The Internet is a powerful source of information. No matter what the subject, you may surely find what you seek on the web. The most peculiar topics are likely to have a forum or entire web ring dedicated to their discussion. The strangest idea you every had probably has a website devoted to it.

The Internet has become increasingly trustworthy as a source of knowledge and advice. The average citizen no longer turns to newspapers, encyclopedias, textbooks or the elderly for information, instead favoring the touch of a key over a word from the wise. Whether you’re writing a paper, raising a child or buying a car, the Internet is likely the first and last place you will look for help.

Now whether or not you trust the Internet for advice on how raise your children is up to you, the real issue is what you say you are doing when you beseech the web for wisdom. Here is an example of how a typical conversation usually plays out:

“Scott, I think I’m going to buy a Ford Focus.”

“Why would you such a thing, Gary?”

“Well, I was doing some research the other day on Ford’s website and it said that the Focus has the best fuel economy in its class.”

“I can’t argue with the facts, Gary. If the research supports your decision, then I am obliged to concur.”

The problem here is obvious, Gary never did any research. Research is what scientists are doing when they discover new medicines, what biologists are doing when they embark on deep-sea explorations, what archaeologists are doing when they unearth dinosaur skeletons. Research is not when you type, “should i buy a ford focus plz?” on Yahoo and click the first link that shows up. Claiming that you have researched a subject that you merely read about online is a severe exaggeration, if not downright deception. People have devoted their entire lives to fields of study, often braving remote and hostile conditions for years, for the sake of research.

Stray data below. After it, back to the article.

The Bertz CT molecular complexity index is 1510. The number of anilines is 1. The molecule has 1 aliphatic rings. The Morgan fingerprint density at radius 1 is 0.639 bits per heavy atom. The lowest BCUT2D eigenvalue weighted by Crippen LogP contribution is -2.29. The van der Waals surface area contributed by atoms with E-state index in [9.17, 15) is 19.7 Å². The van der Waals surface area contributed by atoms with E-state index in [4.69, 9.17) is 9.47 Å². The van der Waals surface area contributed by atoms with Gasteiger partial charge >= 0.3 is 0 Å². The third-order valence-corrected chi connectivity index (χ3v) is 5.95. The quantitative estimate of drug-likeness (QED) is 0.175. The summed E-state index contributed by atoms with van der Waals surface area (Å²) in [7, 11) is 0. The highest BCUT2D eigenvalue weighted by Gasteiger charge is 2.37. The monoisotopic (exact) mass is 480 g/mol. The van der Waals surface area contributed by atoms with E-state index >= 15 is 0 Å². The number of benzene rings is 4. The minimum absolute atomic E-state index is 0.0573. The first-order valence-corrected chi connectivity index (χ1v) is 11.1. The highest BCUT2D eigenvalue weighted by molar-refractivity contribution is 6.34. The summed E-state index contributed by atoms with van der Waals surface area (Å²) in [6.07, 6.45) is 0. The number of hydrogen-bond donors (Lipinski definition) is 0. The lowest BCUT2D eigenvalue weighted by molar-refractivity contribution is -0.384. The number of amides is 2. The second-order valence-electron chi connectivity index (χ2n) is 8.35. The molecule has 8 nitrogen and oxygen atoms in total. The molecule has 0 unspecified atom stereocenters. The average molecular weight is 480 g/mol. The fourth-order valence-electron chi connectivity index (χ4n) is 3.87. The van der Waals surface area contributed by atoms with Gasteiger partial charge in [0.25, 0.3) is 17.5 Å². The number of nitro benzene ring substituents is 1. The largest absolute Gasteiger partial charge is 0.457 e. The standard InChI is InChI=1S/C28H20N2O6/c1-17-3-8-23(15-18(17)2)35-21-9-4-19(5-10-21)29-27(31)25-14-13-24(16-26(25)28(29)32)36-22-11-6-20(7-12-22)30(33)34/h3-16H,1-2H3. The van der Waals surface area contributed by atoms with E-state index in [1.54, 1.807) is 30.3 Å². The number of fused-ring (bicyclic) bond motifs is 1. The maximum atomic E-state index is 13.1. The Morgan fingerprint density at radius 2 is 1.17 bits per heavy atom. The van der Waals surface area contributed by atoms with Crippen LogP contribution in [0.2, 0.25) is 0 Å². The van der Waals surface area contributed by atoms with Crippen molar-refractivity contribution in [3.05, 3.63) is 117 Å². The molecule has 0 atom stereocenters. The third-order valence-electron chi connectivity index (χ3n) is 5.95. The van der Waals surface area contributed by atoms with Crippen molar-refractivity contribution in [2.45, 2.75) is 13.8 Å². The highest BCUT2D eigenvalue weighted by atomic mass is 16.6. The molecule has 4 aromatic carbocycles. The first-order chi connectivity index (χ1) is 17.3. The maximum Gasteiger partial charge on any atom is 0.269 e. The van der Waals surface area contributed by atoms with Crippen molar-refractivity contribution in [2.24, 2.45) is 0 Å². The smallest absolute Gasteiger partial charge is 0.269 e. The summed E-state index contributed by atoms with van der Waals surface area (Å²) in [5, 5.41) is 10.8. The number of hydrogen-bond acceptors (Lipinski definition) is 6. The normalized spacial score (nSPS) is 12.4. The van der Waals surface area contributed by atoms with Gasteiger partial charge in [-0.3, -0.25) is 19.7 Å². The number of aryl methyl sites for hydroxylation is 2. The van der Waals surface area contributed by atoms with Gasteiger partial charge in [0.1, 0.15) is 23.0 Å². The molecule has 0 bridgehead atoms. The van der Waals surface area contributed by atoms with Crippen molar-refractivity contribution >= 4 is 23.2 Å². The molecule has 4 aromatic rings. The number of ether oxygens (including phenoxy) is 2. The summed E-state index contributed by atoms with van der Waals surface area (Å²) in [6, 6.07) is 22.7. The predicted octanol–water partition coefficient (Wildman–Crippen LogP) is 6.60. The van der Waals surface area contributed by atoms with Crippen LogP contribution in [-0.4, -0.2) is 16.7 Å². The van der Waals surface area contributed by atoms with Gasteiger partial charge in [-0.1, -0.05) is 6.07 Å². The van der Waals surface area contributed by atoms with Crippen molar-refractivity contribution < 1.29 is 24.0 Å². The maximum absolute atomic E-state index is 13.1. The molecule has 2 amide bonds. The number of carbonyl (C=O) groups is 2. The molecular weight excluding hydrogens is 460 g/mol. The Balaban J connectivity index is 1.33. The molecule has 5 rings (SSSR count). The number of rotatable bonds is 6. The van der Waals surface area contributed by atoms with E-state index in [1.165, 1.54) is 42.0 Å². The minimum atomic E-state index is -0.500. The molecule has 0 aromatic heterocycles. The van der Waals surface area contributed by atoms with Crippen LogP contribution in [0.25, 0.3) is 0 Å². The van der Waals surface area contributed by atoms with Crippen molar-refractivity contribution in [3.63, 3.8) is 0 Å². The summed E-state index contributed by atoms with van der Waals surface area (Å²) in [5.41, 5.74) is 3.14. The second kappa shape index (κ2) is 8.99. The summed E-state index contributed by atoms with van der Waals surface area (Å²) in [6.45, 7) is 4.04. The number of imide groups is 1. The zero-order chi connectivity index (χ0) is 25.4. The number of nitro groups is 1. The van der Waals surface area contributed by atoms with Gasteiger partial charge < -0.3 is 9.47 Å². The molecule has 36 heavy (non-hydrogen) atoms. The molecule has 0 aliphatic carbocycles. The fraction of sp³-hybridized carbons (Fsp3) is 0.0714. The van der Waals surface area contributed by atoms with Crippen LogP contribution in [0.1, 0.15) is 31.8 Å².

The word research conjures up ideas of devotion, nobility and discovery. There is nothing noble in reading a blog about cat ear medicine and no devotion or discovery in spending two minutes scrolling your mouse to find out how a light bulb works. Instead of misleading others by telling them that we have done research, let’s use a new word:

e-search. [ee-surch]


1. to use the Internet, or other electronic source, to acquire information.


2. the quick and easy process of scanning the Internet for information on a given topic.

This word perfectly captures what you actually did to find out how to throw a frisbee extra far. You did an electronic search, nothing more. There was no critical thought or analysis, no experiments, no systematic investigation and no discovery. You typed a phrase on a keyboard, then read what someone else wrote, that’s it.